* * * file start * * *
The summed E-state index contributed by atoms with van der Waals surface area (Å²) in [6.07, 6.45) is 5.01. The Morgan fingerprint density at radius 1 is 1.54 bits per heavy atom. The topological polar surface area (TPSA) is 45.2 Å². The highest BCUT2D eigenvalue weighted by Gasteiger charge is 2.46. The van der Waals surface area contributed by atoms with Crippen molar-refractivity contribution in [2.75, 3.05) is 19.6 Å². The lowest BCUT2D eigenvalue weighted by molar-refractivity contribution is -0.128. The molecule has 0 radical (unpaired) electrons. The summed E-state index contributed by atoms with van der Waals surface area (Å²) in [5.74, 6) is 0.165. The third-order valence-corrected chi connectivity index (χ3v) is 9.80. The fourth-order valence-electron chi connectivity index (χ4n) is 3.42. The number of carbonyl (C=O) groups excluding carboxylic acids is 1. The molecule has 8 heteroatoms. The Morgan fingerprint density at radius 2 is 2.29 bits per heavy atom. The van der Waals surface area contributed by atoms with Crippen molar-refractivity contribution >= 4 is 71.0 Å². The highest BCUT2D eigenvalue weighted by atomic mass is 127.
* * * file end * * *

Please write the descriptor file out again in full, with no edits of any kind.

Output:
The summed E-state index contributed by atoms with van der Waals surface area (Å²) in [6.07, 6.45) is 5.01. The Morgan fingerprint density at radius 1 is 1.54 bits per heavy atom. The topological polar surface area (TPSA) is 45.2 Å². The highest BCUT2D eigenvalue weighted by Gasteiger charge is 2.46. The van der Waals surface area contributed by atoms with Crippen molar-refractivity contribution in [2.75, 3.05) is 19.6 Å². The lowest BCUT2D eigenvalue weighted by molar-refractivity contribution is -0.128. The molecule has 0 radical (unpaired) electrons. The summed E-state index contributed by atoms with van der Waals surface area (Å²) in [5.74, 6) is 0.165. The third-order valence-corrected chi connectivity index (χ3v) is 9.80. The fourth-order valence-electron chi connectivity index (χ4n) is 3.42. The number of carbonyl (C=O) groups excluding carboxylic acids is 1. The molecule has 8 heteroatoms. The Morgan fingerprint density at radius 2 is 2.29 bits per heavy atom. The van der Waals surface area contributed by atoms with Crippen molar-refractivity contribution >= 4 is 71.0 Å². The highest BCUT2D eigenvalue weighted by atomic mass is 127.